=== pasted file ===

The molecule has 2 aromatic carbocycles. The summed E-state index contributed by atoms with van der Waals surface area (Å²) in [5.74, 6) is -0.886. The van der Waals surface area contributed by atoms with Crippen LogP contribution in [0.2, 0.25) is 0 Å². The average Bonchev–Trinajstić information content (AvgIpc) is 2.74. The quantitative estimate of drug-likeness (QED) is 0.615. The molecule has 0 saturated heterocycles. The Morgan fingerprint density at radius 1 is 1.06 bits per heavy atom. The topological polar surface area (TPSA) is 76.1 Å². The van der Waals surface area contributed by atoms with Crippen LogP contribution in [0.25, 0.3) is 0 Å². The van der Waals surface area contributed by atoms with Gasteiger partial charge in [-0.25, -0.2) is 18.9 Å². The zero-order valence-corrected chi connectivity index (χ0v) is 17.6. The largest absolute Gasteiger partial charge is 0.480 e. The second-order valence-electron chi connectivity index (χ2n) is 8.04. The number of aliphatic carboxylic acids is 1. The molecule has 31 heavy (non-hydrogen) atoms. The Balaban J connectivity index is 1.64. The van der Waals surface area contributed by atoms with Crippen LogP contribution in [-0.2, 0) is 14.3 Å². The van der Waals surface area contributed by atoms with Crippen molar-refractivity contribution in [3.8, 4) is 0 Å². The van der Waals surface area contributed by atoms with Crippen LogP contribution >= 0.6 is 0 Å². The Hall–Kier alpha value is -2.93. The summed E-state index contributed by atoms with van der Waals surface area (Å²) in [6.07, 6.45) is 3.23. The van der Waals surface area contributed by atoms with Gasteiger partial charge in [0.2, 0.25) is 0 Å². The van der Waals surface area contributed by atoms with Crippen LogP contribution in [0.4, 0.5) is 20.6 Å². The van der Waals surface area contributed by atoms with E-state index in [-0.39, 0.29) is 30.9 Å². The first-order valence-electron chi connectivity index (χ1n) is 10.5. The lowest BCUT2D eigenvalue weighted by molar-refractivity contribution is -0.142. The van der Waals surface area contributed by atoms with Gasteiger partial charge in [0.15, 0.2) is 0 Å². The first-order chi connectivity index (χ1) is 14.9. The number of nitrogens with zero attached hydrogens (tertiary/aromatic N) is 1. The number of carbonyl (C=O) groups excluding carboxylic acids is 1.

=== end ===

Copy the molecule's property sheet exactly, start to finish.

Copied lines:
The molecule has 2 aromatic carbocycles. The summed E-state index contributed by atoms with van der Waals surface area (Å²) in [5.74, 6) is -0.886. The van der Waals surface area contributed by atoms with Crippen LogP contribution in [0.2, 0.25) is 0 Å². The average Bonchev–Trinajstić information content (AvgIpc) is 2.74. The quantitative estimate of drug-likeness (QED) is 0.615. The molecule has 0 saturated heterocycles. The Morgan fingerprint density at radius 1 is 1.06 bits per heavy atom. The topological polar surface area (TPSA) is 76.1 Å². The van der Waals surface area contributed by atoms with Crippen LogP contribution in [0.25, 0.3) is 0 Å². The van der Waals surface area contributed by atoms with Gasteiger partial charge in [-0.25, -0.2) is 18.9 Å². The zero-order valence-corrected chi connectivity index (χ0v) is 17.6. The largest absolute Gasteiger partial charge is 0.480 e. The second-order valence-electron chi connectivity index (χ2n) is 8.04. The number of aliphatic carboxylic acids is 1. The molecule has 31 heavy (non-hydrogen) atoms. The Balaban J connectivity index is 1.64. The van der Waals surface area contributed by atoms with Crippen LogP contribution in [-0.2, 0) is 14.3 Å². The van der Waals surface area contributed by atoms with Crippen molar-refractivity contribution in [3.8, 4) is 0 Å². The van der Waals surface area contributed by atoms with Crippen LogP contribution >= 0.6 is 0 Å². The Hall–Kier alpha value is -2.93. The summed E-state index contributed by atoms with van der Waals surface area (Å²) in [6.07, 6.45) is 3.23. The van der Waals surface area contributed by atoms with Gasteiger partial charge in [0.2, 0.25) is 0 Å². The van der Waals surface area contributed by atoms with Crippen LogP contribution in [0.4, 0.5) is 20.6 Å². The van der Waals surface area contributed by atoms with E-state index in [-0.39, 0.29) is 30.9 Å². The first-order valence-electron chi connectivity index (χ1n) is 10.5. The lowest BCUT2D eigenvalue weighted by molar-refractivity contribution is -0.142. The van der Waals surface area contributed by atoms with Gasteiger partial charge in [0.15, 0.2) is 0 Å². The first-order chi connectivity index (χ1) is 14.9. The number of nitrogens with zero attached hydrogens (tertiary/aromatic N) is 1. The number of carbonyl (C=O) groups excluding carboxylic acids is 1.